• Taking control of the property without permission- The prosecutor need only be in charge of the relevant property; he is not required to be the owner. In addition, the offender must purposefully take the property out of the prosecutor’s control. 

This means that taking possession of a piece of property is necessary for addition to simply claiming ownership of it.

Second, he must seize the property without the prosecutor’s permission. This agreement may be explicitly stated or implicit. Without this element, the offender cannot be punished under  Section 379 IPC. 

  • The item has to be moved– The property must be moved in order for the thief to complete the crime and take ownership of it. To put it another way, he needs to move it under his true control; just having physical possession is insufficient.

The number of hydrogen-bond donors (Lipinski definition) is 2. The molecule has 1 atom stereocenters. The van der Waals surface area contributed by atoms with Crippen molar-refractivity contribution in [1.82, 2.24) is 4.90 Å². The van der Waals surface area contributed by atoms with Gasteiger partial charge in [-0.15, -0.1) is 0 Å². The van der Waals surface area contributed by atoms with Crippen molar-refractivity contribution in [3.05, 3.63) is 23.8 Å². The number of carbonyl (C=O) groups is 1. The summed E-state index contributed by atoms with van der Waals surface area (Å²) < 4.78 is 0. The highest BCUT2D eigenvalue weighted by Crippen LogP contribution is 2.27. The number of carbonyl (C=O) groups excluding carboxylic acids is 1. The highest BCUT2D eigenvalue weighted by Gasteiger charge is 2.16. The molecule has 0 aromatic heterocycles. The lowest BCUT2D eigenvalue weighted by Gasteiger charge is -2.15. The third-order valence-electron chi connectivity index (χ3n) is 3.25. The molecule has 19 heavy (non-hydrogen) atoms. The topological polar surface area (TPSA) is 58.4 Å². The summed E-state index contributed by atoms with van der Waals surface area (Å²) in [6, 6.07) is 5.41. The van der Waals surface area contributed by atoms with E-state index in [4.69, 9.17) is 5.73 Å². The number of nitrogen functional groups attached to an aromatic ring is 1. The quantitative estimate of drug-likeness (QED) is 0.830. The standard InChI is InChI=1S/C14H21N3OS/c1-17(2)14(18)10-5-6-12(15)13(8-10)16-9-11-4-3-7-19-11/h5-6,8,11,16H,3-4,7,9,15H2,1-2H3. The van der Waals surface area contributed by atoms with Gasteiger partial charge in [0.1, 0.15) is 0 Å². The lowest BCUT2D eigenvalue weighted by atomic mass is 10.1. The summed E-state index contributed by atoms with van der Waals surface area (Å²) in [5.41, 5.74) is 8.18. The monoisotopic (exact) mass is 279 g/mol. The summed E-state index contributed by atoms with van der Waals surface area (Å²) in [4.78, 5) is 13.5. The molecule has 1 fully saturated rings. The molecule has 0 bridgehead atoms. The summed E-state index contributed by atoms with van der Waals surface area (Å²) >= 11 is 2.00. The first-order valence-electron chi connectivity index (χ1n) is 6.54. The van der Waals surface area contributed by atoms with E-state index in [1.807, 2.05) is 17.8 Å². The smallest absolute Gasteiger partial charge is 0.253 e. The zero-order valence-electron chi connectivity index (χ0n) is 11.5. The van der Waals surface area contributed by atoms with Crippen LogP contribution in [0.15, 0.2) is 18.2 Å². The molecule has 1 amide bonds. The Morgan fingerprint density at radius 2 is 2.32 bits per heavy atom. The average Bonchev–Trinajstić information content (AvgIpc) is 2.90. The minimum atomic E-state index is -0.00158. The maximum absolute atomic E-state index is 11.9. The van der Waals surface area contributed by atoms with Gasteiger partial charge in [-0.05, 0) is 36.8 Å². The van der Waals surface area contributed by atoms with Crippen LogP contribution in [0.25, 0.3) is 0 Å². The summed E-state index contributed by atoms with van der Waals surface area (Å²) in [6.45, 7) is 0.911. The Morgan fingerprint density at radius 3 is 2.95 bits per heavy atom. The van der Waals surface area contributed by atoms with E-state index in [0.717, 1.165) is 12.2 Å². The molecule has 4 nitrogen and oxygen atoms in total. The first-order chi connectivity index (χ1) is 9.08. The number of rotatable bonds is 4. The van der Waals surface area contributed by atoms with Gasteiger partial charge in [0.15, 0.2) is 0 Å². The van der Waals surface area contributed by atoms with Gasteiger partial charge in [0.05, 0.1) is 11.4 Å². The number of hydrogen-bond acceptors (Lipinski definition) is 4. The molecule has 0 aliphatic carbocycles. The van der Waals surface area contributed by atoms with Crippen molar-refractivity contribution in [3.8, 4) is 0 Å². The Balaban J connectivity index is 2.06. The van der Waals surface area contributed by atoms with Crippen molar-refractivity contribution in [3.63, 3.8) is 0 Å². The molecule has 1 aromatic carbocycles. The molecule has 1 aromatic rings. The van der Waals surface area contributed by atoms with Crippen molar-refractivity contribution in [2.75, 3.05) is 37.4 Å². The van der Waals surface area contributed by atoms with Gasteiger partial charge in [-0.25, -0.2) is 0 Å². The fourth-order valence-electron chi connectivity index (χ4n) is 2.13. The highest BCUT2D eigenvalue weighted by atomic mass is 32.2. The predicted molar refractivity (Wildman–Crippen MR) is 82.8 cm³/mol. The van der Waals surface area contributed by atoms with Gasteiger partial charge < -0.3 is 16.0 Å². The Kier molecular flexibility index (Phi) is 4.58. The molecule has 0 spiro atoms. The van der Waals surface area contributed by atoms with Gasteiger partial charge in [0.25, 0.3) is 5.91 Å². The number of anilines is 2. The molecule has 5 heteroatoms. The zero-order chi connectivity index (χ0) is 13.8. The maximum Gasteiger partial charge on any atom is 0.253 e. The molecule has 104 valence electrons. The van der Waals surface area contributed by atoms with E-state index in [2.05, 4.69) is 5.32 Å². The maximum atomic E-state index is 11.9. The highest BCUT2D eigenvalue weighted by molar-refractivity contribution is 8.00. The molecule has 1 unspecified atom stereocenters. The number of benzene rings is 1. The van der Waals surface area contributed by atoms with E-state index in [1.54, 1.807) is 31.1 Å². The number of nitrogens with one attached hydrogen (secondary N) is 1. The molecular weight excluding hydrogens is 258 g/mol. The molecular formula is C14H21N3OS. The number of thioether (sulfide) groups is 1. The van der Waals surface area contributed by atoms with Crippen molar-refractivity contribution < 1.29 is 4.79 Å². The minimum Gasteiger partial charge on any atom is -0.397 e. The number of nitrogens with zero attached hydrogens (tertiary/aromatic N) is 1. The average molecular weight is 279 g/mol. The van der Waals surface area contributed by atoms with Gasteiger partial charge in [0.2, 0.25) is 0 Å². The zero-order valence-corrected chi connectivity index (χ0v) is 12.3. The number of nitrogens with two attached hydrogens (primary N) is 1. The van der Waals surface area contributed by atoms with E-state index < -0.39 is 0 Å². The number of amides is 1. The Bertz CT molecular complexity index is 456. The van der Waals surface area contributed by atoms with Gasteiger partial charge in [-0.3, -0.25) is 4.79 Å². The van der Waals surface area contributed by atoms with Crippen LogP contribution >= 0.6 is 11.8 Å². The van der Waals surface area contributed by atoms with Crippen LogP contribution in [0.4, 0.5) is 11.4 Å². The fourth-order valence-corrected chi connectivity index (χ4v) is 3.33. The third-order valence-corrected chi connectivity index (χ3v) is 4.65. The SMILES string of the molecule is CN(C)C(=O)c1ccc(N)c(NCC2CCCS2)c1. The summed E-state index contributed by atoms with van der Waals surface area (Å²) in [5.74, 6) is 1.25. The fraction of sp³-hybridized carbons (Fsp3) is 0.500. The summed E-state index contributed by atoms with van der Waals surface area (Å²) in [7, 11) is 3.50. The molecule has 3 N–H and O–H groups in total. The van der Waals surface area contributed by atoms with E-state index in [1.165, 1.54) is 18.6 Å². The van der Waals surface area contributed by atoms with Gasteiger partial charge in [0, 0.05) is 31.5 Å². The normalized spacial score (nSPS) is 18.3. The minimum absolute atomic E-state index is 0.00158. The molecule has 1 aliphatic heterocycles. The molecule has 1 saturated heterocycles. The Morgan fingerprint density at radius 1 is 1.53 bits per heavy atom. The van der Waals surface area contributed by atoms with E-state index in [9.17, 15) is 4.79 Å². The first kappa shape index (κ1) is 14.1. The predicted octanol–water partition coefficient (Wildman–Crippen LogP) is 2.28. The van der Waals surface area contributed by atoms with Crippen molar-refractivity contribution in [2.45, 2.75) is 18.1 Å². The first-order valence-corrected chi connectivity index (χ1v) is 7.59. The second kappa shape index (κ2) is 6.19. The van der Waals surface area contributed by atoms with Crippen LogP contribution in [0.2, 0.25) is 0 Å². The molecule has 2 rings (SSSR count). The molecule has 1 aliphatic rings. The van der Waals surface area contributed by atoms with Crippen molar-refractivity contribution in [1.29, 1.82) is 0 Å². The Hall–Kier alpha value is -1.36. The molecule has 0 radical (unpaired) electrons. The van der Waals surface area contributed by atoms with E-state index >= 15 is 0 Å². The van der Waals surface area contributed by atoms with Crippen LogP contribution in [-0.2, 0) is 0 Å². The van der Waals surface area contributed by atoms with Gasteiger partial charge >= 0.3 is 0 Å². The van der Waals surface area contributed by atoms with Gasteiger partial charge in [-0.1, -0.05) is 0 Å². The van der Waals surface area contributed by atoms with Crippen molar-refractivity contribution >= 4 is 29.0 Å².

Moving is the removal of an impediment that is preventing the object from moving. For instance, it is theft to just drive a car out of a garage after opening the doors to it.

Therefore, these are the essential elements that, in combination, make the offender liable for punishment under Section 379 IPC. Always take Legal Consultation from a criminal expert in case of the offense under Section 379 IPC. 

Difference between Extortion & Theft 

The delivery of goods is a crucial factor in determining the difference between theft and extortion. When a property is taken or removed without the owner’s consent, it is considered to have been stolen. The illicit transfer of property with consent while generating fear is known as extortion.

Extortion can be applied to both stationary and moving targets. But only a mobile object can be the intended victim of theft.